🤖 Inneresting #142 - A human-generated newsletter
AI isn't just a Skynet to JARVIS spectrum.
With the release of GPT-4, it feels like a good time to talk about AI. While OpenAI’s engineers talk about the possibilities of using ChatGPT as a personal assistant or tutor for kids, they also stress the limitations of the current model. There may be things it can’t do yet, and things it gets wrong.
Jacob Browning and Yann Lecun bring up the point that an AI is built to respond with what they think would be said by a human, but it cannot truly gauge whether that response should be said. Chatbots lack a continuous sense of self, so they lack shame, a sense of social pressure, or an internal motivation for their end of the conversation. In Elizabeth Weil’s profile on computational linguist Emily Bender, you can dig deeper into the ethical questions of Large Language Models and the decisions of the AI researchers who build them.
Along with these questions, Amy C. Chambers asks why AI is often gendered, and how that plays out in fiction depending on if the artificial intelligence is seen as malicious or subservient.
Rodney Brooks examines the flurry of hot takes on AI and questions if these reactions are exaggerating immediate concerns while missing the necessary context to grapple with long term concerns. Mandy Brown suspects AI is being built in a way that shifts risk away from systems and puts that burden on individuals, like in the choices of whose jobs may be assisted vs. eliminated. Also consider Erik Hoel’s hypothetical that an AI tasked with completing a directive could become uncontrollable if it determines the most efficient path is to remove potential ways its directive could be altered.
With so much focus on text-based interactions and tools, what happens to writers?
The iA blog argues that language without human emotion is empty communication, and if nobody is writing your memos and emails, nobody will read them either. Farnham Street suggests that writing isn’t just about expressing the ideas, but the writer showing their work, and learning as they write; that the value isn’t just for the reader. Ethan Mollick sees AI tools as a potential way for writers to get past the tyranny of the blank page and get unstuck, but not a replacement for craft.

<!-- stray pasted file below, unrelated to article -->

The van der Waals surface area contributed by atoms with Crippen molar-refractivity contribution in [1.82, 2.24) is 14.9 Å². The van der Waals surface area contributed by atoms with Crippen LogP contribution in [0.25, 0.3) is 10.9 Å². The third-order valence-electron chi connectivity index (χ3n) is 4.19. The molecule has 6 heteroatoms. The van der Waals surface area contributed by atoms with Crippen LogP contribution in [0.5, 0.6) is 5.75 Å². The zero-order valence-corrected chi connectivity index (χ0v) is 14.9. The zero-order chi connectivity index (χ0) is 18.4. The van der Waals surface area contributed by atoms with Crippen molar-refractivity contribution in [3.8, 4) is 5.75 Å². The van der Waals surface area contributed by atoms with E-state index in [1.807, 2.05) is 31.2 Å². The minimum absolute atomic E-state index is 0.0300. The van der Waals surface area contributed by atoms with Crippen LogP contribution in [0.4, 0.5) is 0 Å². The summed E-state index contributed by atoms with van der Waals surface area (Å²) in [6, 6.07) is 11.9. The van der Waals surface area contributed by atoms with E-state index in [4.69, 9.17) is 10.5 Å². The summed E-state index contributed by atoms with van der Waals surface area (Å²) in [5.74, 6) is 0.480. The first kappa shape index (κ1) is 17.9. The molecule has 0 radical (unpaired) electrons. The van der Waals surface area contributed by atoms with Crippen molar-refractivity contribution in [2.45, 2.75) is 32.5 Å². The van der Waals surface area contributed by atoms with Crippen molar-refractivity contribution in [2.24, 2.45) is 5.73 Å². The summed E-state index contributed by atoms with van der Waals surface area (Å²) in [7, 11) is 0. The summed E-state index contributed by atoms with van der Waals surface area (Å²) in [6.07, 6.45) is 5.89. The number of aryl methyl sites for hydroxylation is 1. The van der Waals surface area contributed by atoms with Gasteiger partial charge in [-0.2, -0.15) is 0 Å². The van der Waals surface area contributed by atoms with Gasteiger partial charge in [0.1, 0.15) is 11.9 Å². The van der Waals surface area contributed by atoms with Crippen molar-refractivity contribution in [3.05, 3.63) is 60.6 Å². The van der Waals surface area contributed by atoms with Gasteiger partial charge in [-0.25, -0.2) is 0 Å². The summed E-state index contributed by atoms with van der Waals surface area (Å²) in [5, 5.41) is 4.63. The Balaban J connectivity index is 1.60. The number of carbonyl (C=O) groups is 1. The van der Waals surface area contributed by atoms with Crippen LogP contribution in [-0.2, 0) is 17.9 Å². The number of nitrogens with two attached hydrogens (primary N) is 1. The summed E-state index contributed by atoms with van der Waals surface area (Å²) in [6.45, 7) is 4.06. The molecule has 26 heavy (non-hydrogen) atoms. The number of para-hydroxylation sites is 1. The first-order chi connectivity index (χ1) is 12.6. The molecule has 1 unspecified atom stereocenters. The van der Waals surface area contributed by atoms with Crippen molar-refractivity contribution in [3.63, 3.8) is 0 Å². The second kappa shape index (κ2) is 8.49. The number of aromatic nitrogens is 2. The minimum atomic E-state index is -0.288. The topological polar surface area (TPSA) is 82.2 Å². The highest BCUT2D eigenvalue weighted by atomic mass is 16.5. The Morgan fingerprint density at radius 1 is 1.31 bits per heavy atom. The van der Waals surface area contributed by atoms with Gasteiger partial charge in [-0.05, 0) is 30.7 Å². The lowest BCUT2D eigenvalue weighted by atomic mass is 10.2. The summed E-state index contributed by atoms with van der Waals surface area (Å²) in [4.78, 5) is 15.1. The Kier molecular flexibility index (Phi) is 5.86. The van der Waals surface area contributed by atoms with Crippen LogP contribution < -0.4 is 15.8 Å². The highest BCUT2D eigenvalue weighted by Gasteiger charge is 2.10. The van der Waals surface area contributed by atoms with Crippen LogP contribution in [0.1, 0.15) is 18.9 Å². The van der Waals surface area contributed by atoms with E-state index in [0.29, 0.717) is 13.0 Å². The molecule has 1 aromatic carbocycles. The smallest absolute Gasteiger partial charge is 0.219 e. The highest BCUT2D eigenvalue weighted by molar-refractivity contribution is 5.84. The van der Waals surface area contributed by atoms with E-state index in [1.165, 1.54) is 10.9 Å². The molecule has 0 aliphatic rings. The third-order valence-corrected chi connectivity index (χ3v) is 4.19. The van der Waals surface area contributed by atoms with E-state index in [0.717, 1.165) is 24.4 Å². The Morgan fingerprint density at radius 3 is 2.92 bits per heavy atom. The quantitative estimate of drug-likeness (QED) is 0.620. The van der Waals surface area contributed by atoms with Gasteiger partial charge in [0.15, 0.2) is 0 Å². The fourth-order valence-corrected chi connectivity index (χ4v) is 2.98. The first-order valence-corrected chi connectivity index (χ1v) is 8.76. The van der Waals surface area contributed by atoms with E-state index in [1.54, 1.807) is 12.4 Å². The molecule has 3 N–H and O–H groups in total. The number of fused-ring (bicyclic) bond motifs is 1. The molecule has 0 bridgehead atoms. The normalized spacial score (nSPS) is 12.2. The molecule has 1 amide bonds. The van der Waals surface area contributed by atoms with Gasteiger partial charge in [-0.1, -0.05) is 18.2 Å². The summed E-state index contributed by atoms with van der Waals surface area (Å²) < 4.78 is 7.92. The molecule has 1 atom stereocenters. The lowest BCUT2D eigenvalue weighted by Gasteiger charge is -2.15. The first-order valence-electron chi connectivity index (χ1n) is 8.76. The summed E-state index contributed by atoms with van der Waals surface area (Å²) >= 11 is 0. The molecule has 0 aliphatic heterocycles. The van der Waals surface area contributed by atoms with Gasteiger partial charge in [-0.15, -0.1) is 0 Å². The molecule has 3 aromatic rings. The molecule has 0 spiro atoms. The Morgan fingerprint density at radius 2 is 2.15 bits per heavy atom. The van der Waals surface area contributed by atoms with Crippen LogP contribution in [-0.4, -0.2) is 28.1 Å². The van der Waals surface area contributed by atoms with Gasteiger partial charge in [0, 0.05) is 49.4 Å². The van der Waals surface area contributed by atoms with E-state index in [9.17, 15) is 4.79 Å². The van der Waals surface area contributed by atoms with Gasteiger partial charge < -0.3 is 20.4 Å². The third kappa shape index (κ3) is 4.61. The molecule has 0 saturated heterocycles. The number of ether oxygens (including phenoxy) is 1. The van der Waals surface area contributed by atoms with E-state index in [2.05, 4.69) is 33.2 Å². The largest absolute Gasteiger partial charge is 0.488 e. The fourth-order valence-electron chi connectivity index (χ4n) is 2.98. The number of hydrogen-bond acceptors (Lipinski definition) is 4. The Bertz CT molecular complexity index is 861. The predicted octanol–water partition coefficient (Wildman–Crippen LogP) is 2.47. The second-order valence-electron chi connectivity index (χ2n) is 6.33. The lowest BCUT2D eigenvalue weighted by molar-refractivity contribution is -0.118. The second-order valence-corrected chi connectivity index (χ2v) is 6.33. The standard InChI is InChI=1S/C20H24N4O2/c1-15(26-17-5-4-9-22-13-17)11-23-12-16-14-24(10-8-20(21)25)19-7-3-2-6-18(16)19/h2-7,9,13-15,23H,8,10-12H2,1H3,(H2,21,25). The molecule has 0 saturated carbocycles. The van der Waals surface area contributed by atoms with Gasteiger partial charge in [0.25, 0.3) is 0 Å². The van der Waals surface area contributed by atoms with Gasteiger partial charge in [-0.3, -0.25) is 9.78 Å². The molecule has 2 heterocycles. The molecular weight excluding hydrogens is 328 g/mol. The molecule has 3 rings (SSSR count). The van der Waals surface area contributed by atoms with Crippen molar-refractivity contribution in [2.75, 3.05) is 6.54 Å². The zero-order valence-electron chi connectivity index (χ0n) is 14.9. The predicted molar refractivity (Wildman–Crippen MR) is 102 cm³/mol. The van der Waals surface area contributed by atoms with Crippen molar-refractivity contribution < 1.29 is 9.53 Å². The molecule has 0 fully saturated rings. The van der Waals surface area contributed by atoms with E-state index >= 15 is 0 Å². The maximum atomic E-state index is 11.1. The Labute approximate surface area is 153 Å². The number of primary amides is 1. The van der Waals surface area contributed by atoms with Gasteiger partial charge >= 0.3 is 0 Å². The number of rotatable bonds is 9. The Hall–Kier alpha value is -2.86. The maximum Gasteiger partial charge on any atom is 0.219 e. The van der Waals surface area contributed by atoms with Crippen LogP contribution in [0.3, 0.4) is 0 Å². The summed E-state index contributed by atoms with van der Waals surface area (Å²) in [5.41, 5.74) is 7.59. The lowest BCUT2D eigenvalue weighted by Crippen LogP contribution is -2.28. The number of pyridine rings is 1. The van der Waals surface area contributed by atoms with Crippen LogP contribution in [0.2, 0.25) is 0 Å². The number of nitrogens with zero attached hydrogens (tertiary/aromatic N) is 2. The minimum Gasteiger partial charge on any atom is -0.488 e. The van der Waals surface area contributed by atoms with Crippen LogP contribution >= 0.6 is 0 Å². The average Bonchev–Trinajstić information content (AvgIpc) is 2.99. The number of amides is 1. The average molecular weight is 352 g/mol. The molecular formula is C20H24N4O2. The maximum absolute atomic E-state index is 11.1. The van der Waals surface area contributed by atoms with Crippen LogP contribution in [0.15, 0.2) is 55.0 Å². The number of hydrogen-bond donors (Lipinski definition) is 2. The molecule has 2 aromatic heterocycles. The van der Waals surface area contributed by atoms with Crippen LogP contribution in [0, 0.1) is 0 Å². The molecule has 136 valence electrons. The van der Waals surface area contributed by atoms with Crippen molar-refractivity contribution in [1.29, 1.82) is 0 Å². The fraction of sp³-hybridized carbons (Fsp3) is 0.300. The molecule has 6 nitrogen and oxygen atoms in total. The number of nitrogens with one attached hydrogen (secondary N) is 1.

Billy Oppenheimer comes down firmly on the side of human creativity:
”AI, completely detached from reality, will have a hard time making things that connect with people. It’s something of a hybrid between the Harvard grad student in the movie Good Will Hunting, who can regurgitate page 98 of Daniel Vickers’s Work in Essex County but can’t come up with any thoughts of his own, and Will Hunting, who can give you the skinny on Michelangelo—life's work, political aspirations, his relationship with the pope, sexual orientation—but can’t tell you what it’s like to stand in the Sistine Chapel and look up at that beautiful ceiling.”
Joshua Glick rounds up the ways AI is already being used in film and television, with everything from assisting the performance of a CGI character to digitally altering the faces of interviewees in a documentary to protect their identities.
It’s also being used to create works of art like this (hat tip to Nima Yousefi for sharing):
AI won’t Write Sprint for you
Need to kickstart your work? Try giving yourself a prompt:
I want you to act as a writer. You are writing your work in progress. You will add words for a period of [number] minutes without stopping.
Join us in our weekly Write Sprint thread to meet your Substack neighbors and encourage each other to keep going!
What’s a Write Sprint?
John wrote up an explanation, but here’s the short version: Set a timer for 60 minutes, close down all distractions, and do nothing but write until that timer goes off.
Shout out to last week’s Sprinters John Fox, Mark Leiren-Young, Luke Rankin, John Harvey, Laurie Ann, Elyse Moretti Forbes, LL Kirchner, Aimee Link, and Brian Matusz
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Previously on Inneresting…
In case you missed it, in last issue’s most clicked link Jason Heller discusses why he and his wife created a secular sabbath to do as little as possible other than reconnect with each other and recharge.
Other Inneresting Things…
C1 Espresso in Christchurch, New Zealand makes burgers shaped to fit through pneumatic tubes to launch them from the kitchen to your table.
A taste of the old, weird World Wide Web: Rotating Sandwiches.
Reading the room
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And that’s what’s inneresting this week!
Inneresting is edited by Chris Csont, with contributions from readers like you and the entire Quote-Unquote team.
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This is, in fact, my favorite sandwich ever. –Chris